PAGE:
ZAWIYA, Libya – Libya’s rebels threatened to isolate Tripoli by blocking key supply routes and cutting oil pipelines Monday after a dramatic weekend advance put them in the strongest position to attack Moammar Gadhafi’s stronghold since the six-month-old civil war began.

In Washington, the Obama administration said the U.S. was encouraged by the rebel advances and hoped they had broken a monthslong stalemate with Gadhafi’s forces.

“We are closing the roads for Gadhafi so there is no way for him to bring anything to Tripoli,” a rebel field commander, Jumma Dardira, said.

The rebels’ push into the strategic city of Zawiya on Saturday brought them within 30 miles of Tripoli, the closest they have ever gotten.

Also Monday, U.S. defense officials said Libyan government forces tapped into their stores of Scud missiles this weekend, firing one for the first time in this year’s conflict with rebels, but hurting no one.

The missile launch was detected by U.S. forces shortly after midnight Sunday and the Scud landed in the desert about 50 miles outside Brega, said one official, who spoke on condition of anonymity.

Rebel and regime forces have battled over the strategic port city of Brega throughout the conflict, and control has swung back and forth between the two sides.

Early in the conflict, NATO and U.S. forces targeted sites around the country where Gadhafi stored surface-to-surface missiles like Scuds, largely because they worried that he would use them to target areas beyond his control.

After three days of fierce battles for Zawiya, a city of 200,000 on the Mediterranean coast, rebel commanders said they controlled the south and west of the city and were fighting for the refineries. Oil-rich Libya’s only functioning refineries are in Zawiya.

Nuri el-Bouaisi, an oil production engineer in the city, said rebels had cut off pipelines that transport gasoline and diesel fuel to Tripoli.

“We shut down all four pipelines to Tripoli,” said el-Bouaisi, whose claim could not be verified.

The rebels are also determined to cut key supply routes to Tripoli from the Ras Ajdir border crossing with Tunisia in the west and from the south, where Libya borders Chad and Niger. These are critical lifelines with NATO imposing a no-fly zone over the country.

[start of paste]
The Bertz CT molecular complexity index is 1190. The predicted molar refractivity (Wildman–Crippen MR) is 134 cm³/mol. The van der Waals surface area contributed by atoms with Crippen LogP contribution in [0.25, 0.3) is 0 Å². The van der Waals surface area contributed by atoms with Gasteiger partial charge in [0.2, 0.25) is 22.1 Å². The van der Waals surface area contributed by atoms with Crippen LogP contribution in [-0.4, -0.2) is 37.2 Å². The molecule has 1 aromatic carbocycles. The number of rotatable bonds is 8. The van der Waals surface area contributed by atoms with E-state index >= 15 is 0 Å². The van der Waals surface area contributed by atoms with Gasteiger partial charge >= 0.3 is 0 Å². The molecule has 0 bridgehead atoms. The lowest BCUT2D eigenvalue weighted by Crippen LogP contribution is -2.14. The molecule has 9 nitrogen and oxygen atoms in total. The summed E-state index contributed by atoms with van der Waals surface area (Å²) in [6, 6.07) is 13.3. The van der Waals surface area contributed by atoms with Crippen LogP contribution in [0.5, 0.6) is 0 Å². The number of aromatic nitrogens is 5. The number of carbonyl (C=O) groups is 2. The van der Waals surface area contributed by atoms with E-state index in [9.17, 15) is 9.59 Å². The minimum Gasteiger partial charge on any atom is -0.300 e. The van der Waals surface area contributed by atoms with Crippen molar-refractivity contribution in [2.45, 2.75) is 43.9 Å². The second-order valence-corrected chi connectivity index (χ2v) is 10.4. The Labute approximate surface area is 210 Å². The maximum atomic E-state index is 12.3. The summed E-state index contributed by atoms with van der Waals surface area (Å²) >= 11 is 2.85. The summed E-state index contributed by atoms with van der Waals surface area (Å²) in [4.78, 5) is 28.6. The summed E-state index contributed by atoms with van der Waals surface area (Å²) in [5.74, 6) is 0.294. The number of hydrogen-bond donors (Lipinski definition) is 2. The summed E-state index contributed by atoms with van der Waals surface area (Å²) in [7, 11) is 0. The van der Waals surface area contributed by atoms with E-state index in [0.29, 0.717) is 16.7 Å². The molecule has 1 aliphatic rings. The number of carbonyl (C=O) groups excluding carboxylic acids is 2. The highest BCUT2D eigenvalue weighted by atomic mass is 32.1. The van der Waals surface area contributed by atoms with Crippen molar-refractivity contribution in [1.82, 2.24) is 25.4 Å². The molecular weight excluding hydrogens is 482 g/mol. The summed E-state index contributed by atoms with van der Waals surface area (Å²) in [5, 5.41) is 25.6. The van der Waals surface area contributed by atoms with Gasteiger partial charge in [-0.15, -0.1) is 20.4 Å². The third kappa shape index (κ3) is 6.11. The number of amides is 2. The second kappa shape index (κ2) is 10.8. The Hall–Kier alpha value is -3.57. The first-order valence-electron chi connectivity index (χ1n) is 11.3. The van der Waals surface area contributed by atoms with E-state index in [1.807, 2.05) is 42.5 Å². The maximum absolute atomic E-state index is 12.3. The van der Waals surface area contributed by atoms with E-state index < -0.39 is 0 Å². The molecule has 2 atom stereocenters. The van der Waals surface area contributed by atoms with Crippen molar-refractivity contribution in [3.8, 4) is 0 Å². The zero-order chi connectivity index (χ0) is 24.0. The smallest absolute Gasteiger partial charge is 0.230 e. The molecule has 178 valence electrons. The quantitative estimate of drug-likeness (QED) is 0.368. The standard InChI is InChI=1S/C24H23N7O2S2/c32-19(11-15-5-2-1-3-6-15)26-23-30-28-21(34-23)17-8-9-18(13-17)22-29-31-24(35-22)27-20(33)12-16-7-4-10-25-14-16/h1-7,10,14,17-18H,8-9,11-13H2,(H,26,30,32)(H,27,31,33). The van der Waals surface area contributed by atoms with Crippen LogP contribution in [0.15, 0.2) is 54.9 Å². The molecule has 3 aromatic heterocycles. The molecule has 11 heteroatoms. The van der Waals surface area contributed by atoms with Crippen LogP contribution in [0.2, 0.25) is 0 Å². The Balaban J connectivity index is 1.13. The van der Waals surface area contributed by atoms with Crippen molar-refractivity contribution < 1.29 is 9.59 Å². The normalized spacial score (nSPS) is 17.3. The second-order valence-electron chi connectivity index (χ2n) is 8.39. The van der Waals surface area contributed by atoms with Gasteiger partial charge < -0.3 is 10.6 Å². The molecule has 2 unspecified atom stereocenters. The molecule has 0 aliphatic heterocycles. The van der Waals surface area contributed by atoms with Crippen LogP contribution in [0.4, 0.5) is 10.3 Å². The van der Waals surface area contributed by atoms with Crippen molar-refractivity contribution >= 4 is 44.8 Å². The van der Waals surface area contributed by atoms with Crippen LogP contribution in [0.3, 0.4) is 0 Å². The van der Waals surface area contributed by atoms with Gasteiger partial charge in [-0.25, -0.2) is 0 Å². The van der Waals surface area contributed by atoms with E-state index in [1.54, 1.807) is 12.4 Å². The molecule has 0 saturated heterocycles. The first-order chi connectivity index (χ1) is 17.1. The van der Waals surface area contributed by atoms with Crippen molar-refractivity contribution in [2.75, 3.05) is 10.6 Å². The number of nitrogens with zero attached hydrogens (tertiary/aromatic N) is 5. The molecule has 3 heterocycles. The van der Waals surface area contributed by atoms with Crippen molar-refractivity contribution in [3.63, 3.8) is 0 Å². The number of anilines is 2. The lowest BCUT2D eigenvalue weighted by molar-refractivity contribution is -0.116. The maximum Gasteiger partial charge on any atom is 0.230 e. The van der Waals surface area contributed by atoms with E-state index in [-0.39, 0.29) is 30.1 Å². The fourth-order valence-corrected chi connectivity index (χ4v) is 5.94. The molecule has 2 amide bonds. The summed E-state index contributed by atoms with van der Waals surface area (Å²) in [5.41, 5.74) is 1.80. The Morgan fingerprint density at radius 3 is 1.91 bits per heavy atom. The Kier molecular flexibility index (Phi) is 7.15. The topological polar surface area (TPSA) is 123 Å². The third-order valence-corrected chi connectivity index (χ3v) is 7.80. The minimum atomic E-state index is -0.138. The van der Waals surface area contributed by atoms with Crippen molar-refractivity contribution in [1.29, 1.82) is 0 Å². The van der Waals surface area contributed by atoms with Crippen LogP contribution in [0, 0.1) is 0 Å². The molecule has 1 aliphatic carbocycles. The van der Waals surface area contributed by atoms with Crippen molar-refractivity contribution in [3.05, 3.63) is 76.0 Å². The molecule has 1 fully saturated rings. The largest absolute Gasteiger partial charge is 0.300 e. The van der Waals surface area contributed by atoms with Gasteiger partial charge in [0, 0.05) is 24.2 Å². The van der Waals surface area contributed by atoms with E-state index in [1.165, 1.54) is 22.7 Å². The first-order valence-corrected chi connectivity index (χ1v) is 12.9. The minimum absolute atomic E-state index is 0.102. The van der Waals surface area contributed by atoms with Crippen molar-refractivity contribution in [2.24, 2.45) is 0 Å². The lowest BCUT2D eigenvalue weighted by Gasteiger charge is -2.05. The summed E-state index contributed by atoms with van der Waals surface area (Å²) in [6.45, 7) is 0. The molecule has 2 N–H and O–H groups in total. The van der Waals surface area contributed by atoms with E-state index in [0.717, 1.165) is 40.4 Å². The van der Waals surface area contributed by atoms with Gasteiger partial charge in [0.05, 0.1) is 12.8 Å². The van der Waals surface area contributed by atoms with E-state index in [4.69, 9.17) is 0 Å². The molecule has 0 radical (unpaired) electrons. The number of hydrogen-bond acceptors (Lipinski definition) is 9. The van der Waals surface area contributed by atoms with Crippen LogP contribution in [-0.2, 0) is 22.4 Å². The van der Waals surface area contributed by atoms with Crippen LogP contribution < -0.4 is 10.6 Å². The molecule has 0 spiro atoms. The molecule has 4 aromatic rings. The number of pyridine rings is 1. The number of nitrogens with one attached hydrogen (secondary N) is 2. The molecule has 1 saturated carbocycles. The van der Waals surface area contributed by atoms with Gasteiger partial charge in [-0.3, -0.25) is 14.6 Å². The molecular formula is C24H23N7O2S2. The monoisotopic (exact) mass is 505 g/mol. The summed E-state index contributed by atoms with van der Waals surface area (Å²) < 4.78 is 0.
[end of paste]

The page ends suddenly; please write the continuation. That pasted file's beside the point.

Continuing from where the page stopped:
Over the past two days, a number of rebel officials have claimed that they either cut or were close to cutting those two routes. However that could not be immediately confirmed.

In addition to gaining a foothold in Zawiya, the rebels claimed Sunday to have taken two towns near Tripoli on those key supply roads — Gharyan, 50 miles south of the capital and Surman, less than 10 miles west of Zawiya.

The rebel advance was raising fears among Tripoli residents over the prospect that fighting might soon reach the capital. Long convoys of cars carrying civilians from the capital and other cities along the coast headed south to the western mountain range, a rebel stronghold near the border with Tunisia now considered a safe haven.

“We are afraid of whatever is coming,” said Mohammed Bilkheir, an accountant escaping Tripoli with his family.

Tripoli residents heading south said life was becoming increasingly difficult, with rising food prices, shortages of fuel and cash, as well as power cuts. Drivers took backroads to avoid being stopped by regime forces, they said.

Toward the end of their journey, they stopped at a desert checkpoint near the mountain range, registering their names with rebel troops before moving on. More than 150 families made the drive south Monday, said a rebel fighter keeping the list.

In neighboring Egypt, the head of Libyan public security and a former interior minister flew in with nine family members on a private plane in an apparent defection. Nassr al-Mabroul Abdullah entered on a tourist visa. If confirmed, it would be the latest in a string of high-profile defections from Gadhafi’s regime.

“It’s becoming increasingly clear that Gadhafi’s days are numbered,” White House press secretary Jay Carney said.

U.S. officials speaking on condition of anonymity say there is reason to think the rebels may now have enough momentum to wrest full control of the country. The officials spoke on condition of anonymity because they were not authorized to discuss the fast-moving developments.

Still, rebel advances earlier out of the east of the country, which is controlled by the opposition, have been repelled before by Gadhafi’s better-trained, better-equipped and better-financed forces. The western and eastern rebels, separated by hundreds of miles with the middle ground held by the regime, are coordinating their efforts only loosely.

In an audio message broadcast early Monday on Libyan state TV, Gadhafi urged his supporters to dig in and fight.

He called on loyalists to take arms and battle “traitors and NATO.”

Gadhafi forces fought the rebels hard in Zawiya on Monday to try to push them back and prevent them for consolidating their gains. Col. Jumma Ibrahim, a rebel spokesman, said regime troops still controlled the eastern part of the city, including the main hospital there.

Gadhafi’s troops fired dozens of artillery shells and Grad rockets, and the loud booms sounded across the city. Six shells hit in quick succession in Bir Ghanam Street, which leads from the city center to the south.

Dead and wounded were rushed to a small clinic on the outskirts of the city. Reporters at the clinic saw at least four dead bodies and at least 20 people with serious injuries, including one man with a leg torn open by shrapnel.

Rebels consolidated positions in some parts of Zawiya, but appeared to have lost ground in others, including on Bir Ghanam Street.